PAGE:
Just because you are a schoolteacher doesn’t mean you have the spiritual gift of teaching. Just because you run a corporation doesn’t mean that you have the spiritual gift of leadership. In fact, God may gift us in areas where we think we are weak.
2. It is likely that believers do not have a single gift, but a cluster of gifts.
We may have one primary gift, but we probably have parts of other gifts, therefore, our gifts will not match up perfectly with someone else’s. We need to dare to be different.
3. To discover your gift, start with your desires.
God doesn’t call you to do something that makes you miserable. Go ahead, experiment with the things you like doing. We discover our spiritual gifts in the same way that we find which sports we like, our major in school, or our career path. We do not know how we function or even what we like until we experiment. If we begin responding to needs, God will direct us.
4. Spiritual gifts need to be developed, exercised, and practiced.
Just because we have a particular gift doesn’t mean there won’t be effort involved. We need to develop and work on the areas in which we are called to serve.
5. We need to encourage one another in the development of our gifts.
Let us encourage each other by confirming what we see God doing in particular situations. We should tell people how we see God using them or how we are blessed spiritually by their service. Sometimes this means being honest with people about the ways in which we feel they are not gifted. This is good for the body of Christ.
6. Look for ways to discover and exercise your gifts at work.
We don’t have to save our gift for church or church people. Our gift will function very well at work, which is an excellent environment in which to develop our gifts. When we unleash our gifts at work, then our work becomes ministry.
7. Do not become impatient, because gifts take time to discover.
When we come to Christ we don’t get a manual telling us what our gifts are. Some gifts lie dormant until we discover what they are, so we should not become discouraged.
8. When you discover your gift, build your life around it.
We don’t have to do everything. There will always be too many needs to meet and too many things we want to do. We have to decide between better and best. Don’t build your gifts around your life; build your life around your gifts.
9. Using our gifts should be a source of joy and fulfillment, not a burden.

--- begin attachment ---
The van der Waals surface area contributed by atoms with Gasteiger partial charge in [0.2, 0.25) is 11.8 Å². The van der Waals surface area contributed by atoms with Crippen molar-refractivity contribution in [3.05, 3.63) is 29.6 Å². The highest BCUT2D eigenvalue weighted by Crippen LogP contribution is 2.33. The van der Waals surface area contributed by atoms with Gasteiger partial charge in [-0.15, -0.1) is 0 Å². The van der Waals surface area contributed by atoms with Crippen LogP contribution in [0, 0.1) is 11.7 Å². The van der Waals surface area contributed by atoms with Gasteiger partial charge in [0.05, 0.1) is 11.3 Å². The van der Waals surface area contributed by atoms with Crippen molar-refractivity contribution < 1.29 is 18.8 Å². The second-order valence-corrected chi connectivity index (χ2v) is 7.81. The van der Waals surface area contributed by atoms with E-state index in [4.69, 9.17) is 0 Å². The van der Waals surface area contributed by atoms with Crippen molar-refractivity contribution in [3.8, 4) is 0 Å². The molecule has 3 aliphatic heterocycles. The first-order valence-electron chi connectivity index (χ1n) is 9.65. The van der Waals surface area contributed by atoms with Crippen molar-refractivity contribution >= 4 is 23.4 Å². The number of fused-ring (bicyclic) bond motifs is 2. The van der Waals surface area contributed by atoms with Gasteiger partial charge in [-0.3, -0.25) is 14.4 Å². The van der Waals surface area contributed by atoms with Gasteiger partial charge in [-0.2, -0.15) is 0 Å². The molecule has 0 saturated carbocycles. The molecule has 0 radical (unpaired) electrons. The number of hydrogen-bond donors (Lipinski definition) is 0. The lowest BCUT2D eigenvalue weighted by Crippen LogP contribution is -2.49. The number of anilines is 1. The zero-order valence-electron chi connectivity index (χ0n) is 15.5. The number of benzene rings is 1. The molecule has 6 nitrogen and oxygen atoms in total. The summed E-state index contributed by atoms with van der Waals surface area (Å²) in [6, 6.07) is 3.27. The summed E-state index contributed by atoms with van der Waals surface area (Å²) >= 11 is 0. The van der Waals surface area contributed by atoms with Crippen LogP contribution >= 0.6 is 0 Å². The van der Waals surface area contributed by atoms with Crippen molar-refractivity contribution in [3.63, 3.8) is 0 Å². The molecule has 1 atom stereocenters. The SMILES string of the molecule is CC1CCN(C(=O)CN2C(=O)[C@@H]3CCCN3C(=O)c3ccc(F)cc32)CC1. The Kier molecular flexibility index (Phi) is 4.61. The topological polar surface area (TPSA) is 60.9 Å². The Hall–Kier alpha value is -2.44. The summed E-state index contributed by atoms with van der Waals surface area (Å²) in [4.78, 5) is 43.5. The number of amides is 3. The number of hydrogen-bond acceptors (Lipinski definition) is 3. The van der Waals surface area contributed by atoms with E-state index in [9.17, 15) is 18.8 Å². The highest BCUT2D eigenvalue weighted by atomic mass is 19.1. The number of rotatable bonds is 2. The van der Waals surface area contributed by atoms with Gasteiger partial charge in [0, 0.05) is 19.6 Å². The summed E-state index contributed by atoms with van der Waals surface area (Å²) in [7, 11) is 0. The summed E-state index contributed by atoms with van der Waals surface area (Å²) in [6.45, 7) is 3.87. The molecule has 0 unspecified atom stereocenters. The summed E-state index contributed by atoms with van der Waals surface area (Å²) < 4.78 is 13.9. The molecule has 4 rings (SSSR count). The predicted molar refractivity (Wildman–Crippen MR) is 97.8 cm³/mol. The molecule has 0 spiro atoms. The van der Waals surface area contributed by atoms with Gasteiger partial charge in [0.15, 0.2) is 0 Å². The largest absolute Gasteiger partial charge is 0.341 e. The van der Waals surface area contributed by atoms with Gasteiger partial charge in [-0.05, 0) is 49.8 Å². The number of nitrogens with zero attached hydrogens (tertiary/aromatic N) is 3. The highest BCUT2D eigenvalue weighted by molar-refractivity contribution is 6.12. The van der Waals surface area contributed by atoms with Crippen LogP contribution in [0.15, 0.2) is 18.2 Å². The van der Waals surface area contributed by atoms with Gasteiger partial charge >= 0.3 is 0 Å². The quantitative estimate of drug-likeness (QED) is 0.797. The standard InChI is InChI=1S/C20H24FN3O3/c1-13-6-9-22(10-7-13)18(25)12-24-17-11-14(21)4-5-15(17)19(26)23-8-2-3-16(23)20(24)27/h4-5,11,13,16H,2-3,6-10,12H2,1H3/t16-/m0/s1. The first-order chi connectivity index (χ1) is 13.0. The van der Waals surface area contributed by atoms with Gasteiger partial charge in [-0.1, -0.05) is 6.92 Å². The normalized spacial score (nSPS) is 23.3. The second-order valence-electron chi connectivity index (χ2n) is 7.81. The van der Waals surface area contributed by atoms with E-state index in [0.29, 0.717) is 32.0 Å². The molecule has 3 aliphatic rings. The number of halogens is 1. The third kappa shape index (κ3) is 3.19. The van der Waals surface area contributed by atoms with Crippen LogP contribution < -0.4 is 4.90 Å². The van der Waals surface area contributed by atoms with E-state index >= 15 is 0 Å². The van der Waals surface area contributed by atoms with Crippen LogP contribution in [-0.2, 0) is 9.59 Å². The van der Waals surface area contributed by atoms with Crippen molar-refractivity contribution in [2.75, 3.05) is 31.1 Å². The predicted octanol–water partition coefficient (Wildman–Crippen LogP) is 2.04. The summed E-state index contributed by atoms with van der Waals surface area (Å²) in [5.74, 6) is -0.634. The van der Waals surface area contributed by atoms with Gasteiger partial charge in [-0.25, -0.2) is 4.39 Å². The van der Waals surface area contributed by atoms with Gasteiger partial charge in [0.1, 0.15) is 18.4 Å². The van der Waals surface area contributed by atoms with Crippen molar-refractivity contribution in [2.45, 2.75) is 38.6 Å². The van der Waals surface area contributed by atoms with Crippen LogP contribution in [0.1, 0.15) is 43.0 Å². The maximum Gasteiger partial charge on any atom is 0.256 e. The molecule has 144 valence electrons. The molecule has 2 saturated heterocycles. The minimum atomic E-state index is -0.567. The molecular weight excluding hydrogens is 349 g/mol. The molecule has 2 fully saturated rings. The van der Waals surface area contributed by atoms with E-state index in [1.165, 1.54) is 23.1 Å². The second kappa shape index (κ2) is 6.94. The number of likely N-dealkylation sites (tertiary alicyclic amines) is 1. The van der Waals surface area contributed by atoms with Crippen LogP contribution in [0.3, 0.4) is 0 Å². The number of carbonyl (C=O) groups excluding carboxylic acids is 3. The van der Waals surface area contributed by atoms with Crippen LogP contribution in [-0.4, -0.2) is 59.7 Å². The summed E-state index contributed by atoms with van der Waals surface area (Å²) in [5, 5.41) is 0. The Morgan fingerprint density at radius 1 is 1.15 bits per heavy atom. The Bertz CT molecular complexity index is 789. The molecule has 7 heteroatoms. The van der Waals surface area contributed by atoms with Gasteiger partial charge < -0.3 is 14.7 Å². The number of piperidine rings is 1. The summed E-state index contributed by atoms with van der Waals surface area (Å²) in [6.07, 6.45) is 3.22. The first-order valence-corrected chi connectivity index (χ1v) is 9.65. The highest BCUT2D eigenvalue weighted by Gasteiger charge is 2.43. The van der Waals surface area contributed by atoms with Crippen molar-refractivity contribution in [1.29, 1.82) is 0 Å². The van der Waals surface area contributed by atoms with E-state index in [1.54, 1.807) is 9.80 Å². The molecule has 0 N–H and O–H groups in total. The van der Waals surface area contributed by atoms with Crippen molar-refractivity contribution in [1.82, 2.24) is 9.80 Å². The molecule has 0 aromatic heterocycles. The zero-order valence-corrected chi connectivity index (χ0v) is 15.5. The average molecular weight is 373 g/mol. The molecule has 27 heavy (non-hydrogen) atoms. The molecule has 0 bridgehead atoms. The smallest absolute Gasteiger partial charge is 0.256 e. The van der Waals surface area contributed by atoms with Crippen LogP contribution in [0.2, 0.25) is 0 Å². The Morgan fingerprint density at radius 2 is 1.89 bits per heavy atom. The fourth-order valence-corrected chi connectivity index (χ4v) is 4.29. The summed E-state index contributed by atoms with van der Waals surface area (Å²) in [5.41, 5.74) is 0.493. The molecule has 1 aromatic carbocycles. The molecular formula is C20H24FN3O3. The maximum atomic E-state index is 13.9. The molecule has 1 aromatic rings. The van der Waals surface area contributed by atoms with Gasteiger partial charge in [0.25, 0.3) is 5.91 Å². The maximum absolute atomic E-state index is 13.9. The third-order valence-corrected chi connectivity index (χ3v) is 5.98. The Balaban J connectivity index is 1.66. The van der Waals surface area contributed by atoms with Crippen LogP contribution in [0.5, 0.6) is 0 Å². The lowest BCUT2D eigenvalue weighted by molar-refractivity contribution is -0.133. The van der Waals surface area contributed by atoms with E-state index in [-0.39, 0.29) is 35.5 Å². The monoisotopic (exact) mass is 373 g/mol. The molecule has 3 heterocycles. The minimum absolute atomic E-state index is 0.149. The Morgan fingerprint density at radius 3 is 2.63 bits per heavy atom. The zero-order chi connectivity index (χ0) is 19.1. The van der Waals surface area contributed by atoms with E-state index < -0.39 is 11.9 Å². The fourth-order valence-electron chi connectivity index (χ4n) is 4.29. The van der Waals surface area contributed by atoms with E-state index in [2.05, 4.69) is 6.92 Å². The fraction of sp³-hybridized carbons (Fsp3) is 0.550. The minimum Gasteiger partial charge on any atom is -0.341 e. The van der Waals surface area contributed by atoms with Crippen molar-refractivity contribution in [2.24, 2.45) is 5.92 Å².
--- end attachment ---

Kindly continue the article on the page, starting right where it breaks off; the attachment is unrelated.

Using our gifts will take work, and there may be a cost, but we should not feel weighed down. If we are, then perhaps we are doing the wrong things. Nothing should excite us more than using our gifts.
10. Do not wait until someone asks; respond to a need immediately.
I want to give you permission to start responding to needs right now. This is the ministry of the saints. The task of pastors and elders is not deciding what people should do. When this happens, Christians end up doing things they are not gifted to do. The task of leadership is to encourage the body in what they want to do and support that. Oftentimes the best ministries in a church are the ones the saints themselves initiate, without direction from pastors and elders.
The most important thing about our church is not having multi-media presentations or a world-class speaker who will draw the crowds, nor is it having a full-time worship pastor. The most critical thing about this church is that we are a community in which gifts are functioning on all levels. This is what will make PBCC a vibrant, healthy place. If spiritual gifts are functioning, then all these other things will be working too.
A church should not be built around the gifts of one or two people. The call to diversity is the call to participation. The body of Christ is like an orchestra: people play different instruments, but we all play the same song. And when all the instruments are playing in harmony, to the glory of God, that is the sweetest thing you will see or hear in church. The words that Jesus spoke in the temple, quoting from Isaiah, also apply to each individual believer:
“The Spirit of the Lord GOD is upon me,
Because the LORD has anointed me
To bring good news to the afflicted;
He has sent me to bind up the brokenhearted,
To proclaim liberty to captives
And freedom to prisoners;
To proclaim the favorable year of the LORD,
And the day of vengeance of our God.” (Isa 61:1-2)
© 2002 Peninsula Bible Church Cupertino